• Read performance. If your data is hot (which it better be if you consider keeping it in tmpfs), you will hit the pagecache anyway. The difference is when not hitting the pagecache, in which case you should consider that there is nothing that contemporary storage devices (be it harddisk or flash based) loves more than reading fairly sequential files out of a proper filesystem; swapping in 4KiB blocks is unlikely to be faster.
  • Short lived files. These are likely to live their entire lives in the pagecache (as dirty pages) before the /proc/sys/vm/dirty_writeback_centisecs timeout expires.

Where tmpfs sux

  • Keeping cold data. The least used data (coldest) are the most wasteful to keep in RAM, says the pagecache. Tmpfs replies: My pages are dirty — they need to be written somewhere (to swap) to be evicted from pagecache, as opposed to file backed clean pages that can be dropped in no time. Result: If your files are big and not the most constantly accessed memory in the machine, tmpfs is not the most efficient use of RAM, so if you don't have plenty to sacrifice, your machine will start swapping earlier, which is much worse than writing the files to a proper filesystem and be done with it.
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Use /tmp/ for temporary files. Use /dev/shm/ when you want shared memory (ie, interprocess communication through files).

You can rely on /tmp/ being there, but /dev/shm/ is a relatively recent Linux only thing.

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Isn't there a performance aspect as well? As /dev/shm is most often mounted as a tmpfs volume and essentially a RAM-disk? – Deleted Sep 23 '09 at 9:37
    
You can also mount /tmp as a tmpfs filesystem, I do so on my netbook to speed some things up by reducing writes to the (slow) SSD. There are disadvantages to doing so, of course (mainly the RAM use, but my netbook has far more RAM than it generally needs anyway). – David Spillett Sep 23 '09 at 10:55
    
For my specific case I would use it for a sort of process communication. I capture the output of standard error from an application and act on the contents (and I still need the standard output untouched, so I can't do any 1>/dev/null 2>&1. I would do this several thousand times so a tmpfs would be nice. However if I release the script I can't rely on tmpfs being used for /tmp as I think it's not that common. If it's more common for /dev/shm then that's better for me. But I'm looking for guidelines regarding portability etc. – Deleted Sep 23 '09 at 16:00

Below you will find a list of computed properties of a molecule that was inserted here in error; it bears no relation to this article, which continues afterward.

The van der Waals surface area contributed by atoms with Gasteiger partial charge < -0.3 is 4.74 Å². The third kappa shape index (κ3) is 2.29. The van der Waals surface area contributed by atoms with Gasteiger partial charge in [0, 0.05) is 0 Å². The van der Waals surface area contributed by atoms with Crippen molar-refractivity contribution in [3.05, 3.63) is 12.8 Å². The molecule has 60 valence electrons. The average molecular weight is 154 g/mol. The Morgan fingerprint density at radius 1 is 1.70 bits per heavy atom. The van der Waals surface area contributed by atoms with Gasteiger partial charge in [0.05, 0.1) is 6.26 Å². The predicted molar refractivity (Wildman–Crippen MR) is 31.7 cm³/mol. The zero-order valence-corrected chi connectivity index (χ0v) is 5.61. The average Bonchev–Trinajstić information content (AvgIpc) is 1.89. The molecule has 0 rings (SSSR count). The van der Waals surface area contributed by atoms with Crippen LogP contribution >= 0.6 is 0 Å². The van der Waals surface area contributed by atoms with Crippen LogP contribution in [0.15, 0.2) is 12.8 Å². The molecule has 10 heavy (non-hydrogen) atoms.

/dev/shm is used for shared virtual memory system specific device drivers and programs.

If you are creating a program that requires a virtual memory heap that should be mapped to virtual memory. This goes double so if you need multiple processes or threads to be able to safely access that memory.

The fact is that just because the driver uses a special version of tmpfs for it, doesn't mean you should use it as a generic tmpfs partition. Instead, you should just create another tmpfs partition if you want one for your temporary directory.

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One more stab at the back of /dev/shm: As of 2014, its permissions got stricter, you need to go through loops to write to it if you are not root:

google: dev/shm permissions

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In PERL, having 8GB minimum on any machine (all running Linux Mint), I am of what I think is a good habit of doing DB_File-based (data structure in a file) complex algorithms with millions of reads and writes using /dev/shm

In other languages, not having gigether everywhere, to avoid the starts and stops in network transfer (working locally on a file that is located on a server in a client-server atmosphere), using a batch file of some type, I will copy the whole (300-900MB) file at once to /dev/shm, run the program with output to /dev/shm, write the results back to the server, and delete from /dev/shm

Naturally, if I had less RAM, I would not be doing this. Ordinarily, the in-memory file system of /dev/shm reads as a size being one half of your available RAM. However, ordinary use of RAM is constant. So you really couldn't do this on a device with 2GB or less. To turn paraphrase to hyperbole, there is often things in RAM that even the system doesn't report well.

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(I think this is in the spirit of what was originally asked.) What I mean basically is that I'm comfortable using /dev/shm as a RAM disk as long as I have sufficient memory. If it is inefficient to do so somehow, that should not dissuade you from doing so, but should trigger a question like "How can I have a ram disk on linux?". The answer is /dev/shm – David Grove Sep 27 '15 at 21:44